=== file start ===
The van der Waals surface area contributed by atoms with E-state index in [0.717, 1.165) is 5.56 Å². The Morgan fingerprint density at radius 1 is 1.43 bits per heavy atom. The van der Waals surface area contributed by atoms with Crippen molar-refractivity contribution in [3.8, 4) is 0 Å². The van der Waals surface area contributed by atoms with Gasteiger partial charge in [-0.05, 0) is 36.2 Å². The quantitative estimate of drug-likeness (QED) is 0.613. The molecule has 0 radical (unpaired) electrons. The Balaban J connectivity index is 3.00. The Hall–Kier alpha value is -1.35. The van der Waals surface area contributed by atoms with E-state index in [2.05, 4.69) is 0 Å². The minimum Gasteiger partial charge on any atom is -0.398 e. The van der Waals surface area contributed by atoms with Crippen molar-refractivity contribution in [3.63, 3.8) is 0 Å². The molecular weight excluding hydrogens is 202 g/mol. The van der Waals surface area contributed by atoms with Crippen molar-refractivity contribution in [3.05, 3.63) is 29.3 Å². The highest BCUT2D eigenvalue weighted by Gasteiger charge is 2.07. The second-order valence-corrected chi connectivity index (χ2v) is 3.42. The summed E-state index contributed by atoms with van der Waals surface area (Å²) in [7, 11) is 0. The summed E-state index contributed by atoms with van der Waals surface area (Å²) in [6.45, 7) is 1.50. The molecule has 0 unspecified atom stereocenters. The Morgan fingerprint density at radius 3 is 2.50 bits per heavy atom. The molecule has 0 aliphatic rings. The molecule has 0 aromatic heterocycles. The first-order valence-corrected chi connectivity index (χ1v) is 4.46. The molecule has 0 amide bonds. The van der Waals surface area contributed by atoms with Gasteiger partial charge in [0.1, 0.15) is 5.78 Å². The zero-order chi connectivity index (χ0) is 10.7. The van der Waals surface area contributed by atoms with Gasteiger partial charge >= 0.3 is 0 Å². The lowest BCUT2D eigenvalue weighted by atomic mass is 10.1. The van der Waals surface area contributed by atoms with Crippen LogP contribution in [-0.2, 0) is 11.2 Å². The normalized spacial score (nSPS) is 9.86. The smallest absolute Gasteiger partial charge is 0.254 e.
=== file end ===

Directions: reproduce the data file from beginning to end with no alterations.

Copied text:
The van der Waals surface area contributed by atoms with E-state index in [0.717, 1.165) is 5.56 Å². The Morgan fingerprint density at radius 1 is 1.43 bits per heavy atom. The van der Waals surface area contributed by atoms with Crippen molar-refractivity contribution in [3.8, 4) is 0 Å². The van der Waals surface area contributed by atoms with Gasteiger partial charge in [-0.05, 0) is 36.2 Å². The quantitative estimate of drug-likeness (QED) is 0.613. The molecule has 0 radical (unpaired) electrons. The Balaban J connectivity index is 3.00. The Hall–Kier alpha value is -1.35. The van der Waals surface area contributed by atoms with E-state index in [2.05, 4.69) is 0 Å². The minimum Gasteiger partial charge on any atom is -0.398 e. The van der Waals surface area contributed by atoms with Crippen molar-refractivity contribution in [3.63, 3.8) is 0 Å². The molecular weight excluding hydrogens is 202 g/mol. The van der Waals surface area contributed by atoms with Crippen molar-refractivity contribution in [3.05, 3.63) is 29.3 Å². The highest BCUT2D eigenvalue weighted by Gasteiger charge is 2.07. The second-order valence-corrected chi connectivity index (χ2v) is 3.42. The summed E-state index contributed by atoms with van der Waals surface area (Å²) in [7, 11) is 0. The summed E-state index contributed by atoms with van der Waals surface area (Å²) in [6.45, 7) is 1.50. The molecule has 0 unspecified atom stereocenters. The Morgan fingerprint density at radius 3 is 2.50 bits per heavy atom. The molecule has 0 aliphatic rings. The molecule has 0 aromatic heterocycles. The first-order valence-corrected chi connectivity index (χ1v) is 4.46. The molecule has 0 amide bonds. The van der Waals surface area contributed by atoms with Gasteiger partial charge in [0.1, 0.15) is 5.78 Å². The zero-order chi connectivity index (χ0) is 10.7. The van der Waals surface area contributed by atoms with Gasteiger partial charge >= 0.3 is 0 Å². The lowest BCUT2D eigenvalue weighted by atomic mass is 10.1. The van der Waals surface area contributed by atoms with Crippen LogP contribution in [-0.2, 0) is 11.2 Å². The normalized spacial score (nSPS) is 9.86. The smallest absolute Gasteiger partial charge is 0.254 e.